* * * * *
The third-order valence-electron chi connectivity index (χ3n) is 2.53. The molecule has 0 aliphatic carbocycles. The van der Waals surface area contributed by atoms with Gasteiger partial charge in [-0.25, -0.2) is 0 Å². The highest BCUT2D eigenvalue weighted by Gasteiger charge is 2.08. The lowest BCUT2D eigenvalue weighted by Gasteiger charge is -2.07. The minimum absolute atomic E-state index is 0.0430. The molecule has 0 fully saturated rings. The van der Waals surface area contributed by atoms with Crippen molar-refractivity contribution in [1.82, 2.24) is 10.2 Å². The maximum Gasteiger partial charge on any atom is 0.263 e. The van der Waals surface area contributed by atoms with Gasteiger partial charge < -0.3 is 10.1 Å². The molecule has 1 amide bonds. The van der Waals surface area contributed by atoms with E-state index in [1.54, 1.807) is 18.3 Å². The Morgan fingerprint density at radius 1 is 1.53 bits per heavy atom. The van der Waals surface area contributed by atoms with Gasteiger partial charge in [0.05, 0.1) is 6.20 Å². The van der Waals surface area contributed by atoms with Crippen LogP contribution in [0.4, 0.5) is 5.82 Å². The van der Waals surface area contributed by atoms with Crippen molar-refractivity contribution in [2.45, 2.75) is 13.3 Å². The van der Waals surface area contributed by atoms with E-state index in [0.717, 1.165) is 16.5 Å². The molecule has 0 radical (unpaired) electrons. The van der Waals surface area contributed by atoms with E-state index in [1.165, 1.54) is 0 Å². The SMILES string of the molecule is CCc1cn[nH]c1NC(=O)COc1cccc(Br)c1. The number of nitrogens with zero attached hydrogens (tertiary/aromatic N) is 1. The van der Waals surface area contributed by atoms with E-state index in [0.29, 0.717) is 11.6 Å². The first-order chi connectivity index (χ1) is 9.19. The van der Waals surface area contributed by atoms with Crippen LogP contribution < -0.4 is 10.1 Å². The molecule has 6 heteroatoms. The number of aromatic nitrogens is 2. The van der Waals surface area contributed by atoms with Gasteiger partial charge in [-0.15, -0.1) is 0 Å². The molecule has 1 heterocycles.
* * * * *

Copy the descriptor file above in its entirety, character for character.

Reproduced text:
The third-order valence-electron chi connectivity index (χ3n) is 2.53. The molecule has 0 aliphatic carbocycles. The van der Waals surface area contributed by atoms with Gasteiger partial charge in [-0.25, -0.2) is 0 Å². The highest BCUT2D eigenvalue weighted by Gasteiger charge is 2.08. The lowest BCUT2D eigenvalue weighted by Gasteiger charge is -2.07. The minimum absolute atomic E-state index is 0.0430. The molecule has 0 fully saturated rings. The van der Waals surface area contributed by atoms with Crippen molar-refractivity contribution in [1.82, 2.24) is 10.2 Å². The maximum Gasteiger partial charge on any atom is 0.263 e. The van der Waals surface area contributed by atoms with Gasteiger partial charge < -0.3 is 10.1 Å². The molecule has 1 amide bonds. The van der Waals surface area contributed by atoms with E-state index in [1.54, 1.807) is 18.3 Å². The Morgan fingerprint density at radius 1 is 1.53 bits per heavy atom. The van der Waals surface area contributed by atoms with Gasteiger partial charge in [0.05, 0.1) is 6.20 Å². The van der Waals surface area contributed by atoms with Crippen LogP contribution in [0.4, 0.5) is 5.82 Å². The van der Waals surface area contributed by atoms with Crippen molar-refractivity contribution in [2.45, 2.75) is 13.3 Å². The van der Waals surface area contributed by atoms with E-state index in [0.717, 1.165) is 16.5 Å². The molecule has 0 radical (unpaired) electrons. The van der Waals surface area contributed by atoms with E-state index in [1.165, 1.54) is 0 Å². The SMILES string of the molecule is CCc1cn[nH]c1NC(=O)COc1cccc(Br)c1. The number of nitrogens with zero attached hydrogens (tertiary/aromatic N) is 1. The van der Waals surface area contributed by atoms with E-state index in [0.29, 0.717) is 11.6 Å². The first-order chi connectivity index (χ1) is 9.19. The van der Waals surface area contributed by atoms with Crippen LogP contribution < -0.4 is 10.1 Å². The molecule has 6 heteroatoms. The number of aromatic nitrogens is 2. The van der Waals surface area contributed by atoms with Gasteiger partial charge in [-0.15, -0.1) is 0 Å². The molecule has 1 heterocycles.